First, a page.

Evening stack:  2g Citruline, 2.5G Kyolic garlic, 1 LEF Endothelial defense   2 mg Cialis EOD, or as needed, 1000 mg Vitamin C

Regulus

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Re: Milk and dairy
« Reply #3 on: February 01, 2019, 09:05:49 am »
I used to consume a lot of milk and dairy, but have now been vegan for several years.   There's no way to attribute specific positive or negative experiences to having eliminated dairy, as there are plenty of other confounding variables, but I can say that overall I feel great, have good energy, and my lab results are good all around.

It's an annoying vegan trope to bring up, but the fact is that consuming milk past weaning, or consuming the milk of another species at all, is a pretty unusual thing to do in the natural world.   That's not necessarily a conclusive argument against it, but I think it is a conclusive argument against the idea that we somehow need it.

The hormones are I think the strongest argument against it, to my mind, though I also have doubts about whether or not some of the proteins dairy contains are something we are really equipped to deal with.

Almond milk and soy are both good substitutes (tastes vary);  personally I use walnut milk (Elmhurst) in my coffee and on cereal and in white Russians.   Vanilla soy also makes a fine white Russian.

Non-dairy cheeses are getting better, and Kite Hill yogurt (almond milk) is quite good.
Late 40's, on TRT since 2011.
Test cyp 50 mg twice per week
Vegan and loving it since late 2015

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Re: Milk and dairy
« Reply #3 on: February 01, 2019, 09:05:49 am »


HRD LVN

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Re: Milk and dairy
« Reply #4 on: February 01, 2019, 11:03:03 am »
Having an English heritage I am prone to collecting fatty deposites under my eyes.
The Winston Churchill look. So I avoid all dairy since it seem to be the sole source for me.
I have no trouble finding other sources of protein and fat.

Flyingfool

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Re: Milk and dairy
« Reply #5 on: February 01, 2019, 12:35:48 pm »
I personally find coconut milk (silk brand I believe is what we get) is better than soy. But taste is a personal preference.

It did take a while to wean myself off milk and to coconut milk. But honestly I dont even drink much coconut milk. And instead have water.

What causes me to change from cows milk was an attempt at the whole 30 diet and also to eliminate a source of sugar (lactose IS sugar by chemical definition). So simply shifting to coconut milk saved sugar calories. And if you look at the lable, coconut milk (unsweetened) actually has MORE calcium than cows milk. So if you are convincing yourself that cows milk is needed for calcium. Well there is better alternatives.

I do still eat cheese.

I did find out that with cows milk, I get a reaction. Mild but real. After drinking milk I get phlegm and have to clear my throat repeatedly. Icecream also gets my stomach churning. So I am not sure if these are allergic reactions or lactose intolerance. But I dont seem to have this when i eat cheese.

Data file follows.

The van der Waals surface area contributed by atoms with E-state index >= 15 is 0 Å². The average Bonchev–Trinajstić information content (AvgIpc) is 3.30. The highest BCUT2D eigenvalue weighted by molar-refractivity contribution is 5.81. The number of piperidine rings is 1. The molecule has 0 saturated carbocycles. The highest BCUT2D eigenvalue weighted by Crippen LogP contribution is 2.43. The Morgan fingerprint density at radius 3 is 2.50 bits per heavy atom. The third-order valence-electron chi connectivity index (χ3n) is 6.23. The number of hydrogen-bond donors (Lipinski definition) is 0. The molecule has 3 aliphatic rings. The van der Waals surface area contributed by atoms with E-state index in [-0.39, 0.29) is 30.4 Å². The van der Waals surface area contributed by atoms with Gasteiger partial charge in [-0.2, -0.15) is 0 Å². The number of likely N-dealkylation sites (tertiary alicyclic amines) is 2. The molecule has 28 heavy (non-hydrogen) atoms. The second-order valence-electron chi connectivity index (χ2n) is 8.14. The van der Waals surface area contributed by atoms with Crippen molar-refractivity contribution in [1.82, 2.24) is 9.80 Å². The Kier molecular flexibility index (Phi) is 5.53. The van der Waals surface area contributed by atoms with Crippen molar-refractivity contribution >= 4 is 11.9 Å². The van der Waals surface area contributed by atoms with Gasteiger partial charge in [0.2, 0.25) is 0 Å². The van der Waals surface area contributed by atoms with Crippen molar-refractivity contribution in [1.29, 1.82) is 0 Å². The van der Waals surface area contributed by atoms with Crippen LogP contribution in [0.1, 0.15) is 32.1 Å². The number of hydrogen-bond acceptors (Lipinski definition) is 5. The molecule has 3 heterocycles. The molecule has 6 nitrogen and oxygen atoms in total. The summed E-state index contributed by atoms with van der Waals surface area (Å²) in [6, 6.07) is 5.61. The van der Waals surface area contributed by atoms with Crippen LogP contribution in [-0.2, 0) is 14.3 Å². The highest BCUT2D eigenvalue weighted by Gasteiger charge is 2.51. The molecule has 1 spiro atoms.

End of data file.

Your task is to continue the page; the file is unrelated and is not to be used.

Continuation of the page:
I dont have these responses with coconut or almond milk.
52 year old, 5-7 and 165 lbs.
exercise:swim 3x/wk & marrial arts 2x/wk

Blood tested 9/19/18

Total = 580 ng/dL (250-827) 59.9%
Free T= 6.87 (4.6- 22.4) 12.8% (10.8 calc)

SHBG= 39 10.0-50.0) 72.5%

Bio-avail= 14.2 (110-575) 8.0%

DHES =not tested %

Estradiol = 22 (<39)

DHES =231 (38-313) =45.5% tested 2/14/18

Currently on 50mcg Synthroid (T4)
TSH = 0.99
Free T4 = 1.30 (0.80 - 1.80)  =50.0% of range
Free T3 = 3.3 (2.3-4.2) = 52.6% of range
Current protocol: 100mg DIM once per day. Reduction back from 200 mg. For 12 weeks. raised total T, freeT remained basically unchanged due to increases SHBG. Estradiol decrease from 30 to 22. Felt no better and maybe worse than at 100mg DIM so going back starting 9/25/18

golfboy307

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Re: Milk and dairy
« Reply #6 on: February 01, 2019, 01:35:48 pm »
I love a vegan guy that drinks white Russians... outstanding! 
Age 51, 5'10, 155 lbs
Cholesterol 162 (HDL 59, LDL 87, Trigs 88, LDL-P 850)
Fasting Glucose 65 (down from 97 pre TRT)
A1C:  5.0 (down from 5.7 per TRT)
Homocysteine:  12.4 > 11.0 > 10.2 > 8.9 using B vitamin therapy.  MTHFR positive 

BP  120/78 (using plant based diet and 10 mg Lisinopril ACE Inhibitor)  145/90 prior to meds.

Current protocol:  50 mg Test Cyp IM every 5 days.  No AI.
2/15/17 labs:  Total T (peak day): 1169 (250 - 1100 ng/dl).  Free T 198 pg/ML (46-225).  Sensitive E2: 40 High.  Previously 32. PSA 0.2  Hemocrit 44.2. SHBG: 32
9/15/18 labs:  Total T (trough day):  598 (250 -1100 ng/dl)  Free T 73.9 (46-225) Sensitive E2: 21  Hemocrit 43.7  SHBG 34


Supplements:  Multivitamin, plus additional B12, B6, D, K2, Red Yeast Rice, Magnesium, and Coq10

Evening stack:  2g Citruline, 2.5G Kyolic garlic, 1 LEF Endothelial defense   2 mg Cialis EOD, or as needed, 1000 mg Vitamin C

ADHDandOCD

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Re: Milk and dairy
« Reply #7 on: February 01, 2019, 10:08:37 pm »